| || || Rika, Nacanieli.|
| || || Capital structure of publicly listed companies and state-owned entities in Fiji|
Institution: University of the South Pacific.
Call No.: pac In Process
Copyright:Under 10% of this thesis may be copied without the authors written permission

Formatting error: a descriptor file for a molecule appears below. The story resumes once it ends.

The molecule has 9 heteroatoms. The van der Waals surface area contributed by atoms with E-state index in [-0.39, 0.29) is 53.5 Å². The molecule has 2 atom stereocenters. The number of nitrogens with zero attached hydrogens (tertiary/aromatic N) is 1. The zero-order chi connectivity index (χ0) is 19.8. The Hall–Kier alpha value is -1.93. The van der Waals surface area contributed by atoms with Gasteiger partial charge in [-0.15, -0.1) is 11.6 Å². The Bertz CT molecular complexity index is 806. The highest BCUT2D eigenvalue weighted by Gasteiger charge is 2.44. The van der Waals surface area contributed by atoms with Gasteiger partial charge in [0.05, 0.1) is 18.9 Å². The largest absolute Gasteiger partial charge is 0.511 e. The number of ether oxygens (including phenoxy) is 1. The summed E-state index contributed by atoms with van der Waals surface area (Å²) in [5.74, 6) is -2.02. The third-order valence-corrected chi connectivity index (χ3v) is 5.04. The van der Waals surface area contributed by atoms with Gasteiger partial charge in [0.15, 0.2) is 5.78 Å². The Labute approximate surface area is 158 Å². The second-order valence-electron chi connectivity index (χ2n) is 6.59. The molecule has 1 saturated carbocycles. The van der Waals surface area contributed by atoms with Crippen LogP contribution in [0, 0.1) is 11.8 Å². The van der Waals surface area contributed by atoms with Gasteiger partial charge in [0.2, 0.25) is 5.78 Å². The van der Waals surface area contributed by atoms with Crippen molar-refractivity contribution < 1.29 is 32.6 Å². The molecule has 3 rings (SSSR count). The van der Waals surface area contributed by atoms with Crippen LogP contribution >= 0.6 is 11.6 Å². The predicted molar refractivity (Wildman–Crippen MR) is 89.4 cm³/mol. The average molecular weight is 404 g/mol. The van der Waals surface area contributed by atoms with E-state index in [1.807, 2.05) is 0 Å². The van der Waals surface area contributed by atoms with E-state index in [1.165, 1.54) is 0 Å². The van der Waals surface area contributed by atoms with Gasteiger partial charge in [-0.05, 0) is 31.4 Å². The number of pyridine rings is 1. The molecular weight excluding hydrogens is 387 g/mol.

Abstract: The present study provides evidence that the determinants and theories of capital structure are applicable, relevant and transferable to small island states. Among firms in Fiji, leverage is positively correlated with firm size and inversely correlated with tangibility and both past and present profitability. In addition, the study finds that state-ownership is a significant and positive predictor of leverage. State-owned entities have a significantly higher propensity to borrow than publicly listed companies. This can be explained by several differences between the two groups. First state-owned entities carry higher levels of non-current assets which must be financed through debt or equity. Second state-owned entities are demonstrably less profitable and carry lower levels of retained profits. This conundrum leads them to acquire debt, in line with the pecking order theory. Third, some state-owned entities are able to borrow under government guarantee. This discounts their cost of debt and facilitates greater borrowing. The results conflict with a previous study in China which reported an inverse correlation between state-ownership and leverage (Chen and Strange 2005). This contradiction may be explained by different political systems and governance structures in the two countries. A Vietnamese study attributed higher leverage among state-owned entities to preferential treatment from stateowned banks (Nguyen and Ramachandran 2006). The present study clarifies that state-owned entities are more highly leveraged even when they have to obtain loans from commercial banks. Compared to state-owned entities, publicly listed companies are found to be more profitable and less leveraged. They also carry a lower proportion of noncurrent assets. In spite of the prospects of such benefits from privatization, divestment remains limited. Government may be reluctant to divest ownership for three reasons. First it may fear that listed companies would place less emphasis on social obligations. Second, certain state-owned entities may be retained for reasons of national importance and security. Third, profitable stateowned entities reduce budget deficits by generating regular dividend streams. Government can reduce budget deficits by withdrawing guarantees and soft loans currently provided to several entities. This may force such entities to exercise greater financial discipline. However government is subject to political pressure from lobby groups representing various interests. As such, it must demonstrate strong political will if it is committed to public enterprise reform. State-owned entities must also be encouraged to utilise their assets more efficiently and divest those which are not productive. Firms in Fiji employ more equity than debt. Equity financing is generally represented by retained profits rather than the issue of new shares. This is consistent with the pecking order theory which asserts that firms prefer internal funding to external funding. Only the smallest firms on the South Pacific Stock Exchange (SPSE) have issued additional shares since they were listed. However such issues have been restricted to directors, employees and existing shareholders. This highlights the need for the Capital Markets Development Authority (CMDA) and SPSE to encourage the issue and trading of shares. In this regard, CMDA and SPSE may encourage government to divest some of its shares in profitable state-owned entities through initial public offerings. The inverse relationship between leverage and profitability provides comprehensive support for the pecking order theory but is contrary to expectations based on the static trade-off theory. Similarly, the wide variation in debt levels for each organisation does not support the existence of a welldefined target debt ratio as predicted by the static trade-off theory. However, larger firms employ higher leverage than smaller ones which is consistent with both the static trade-off theory and the political cost hypothesis. While the regression model is able to explain more than half of the variation in leverage, it also indicates that there are other determinants of capital structure, which have not been identified in the present study. Future studies may investigate how leverage is affected by other variables such as firm age, governance structures and shareholder diversification.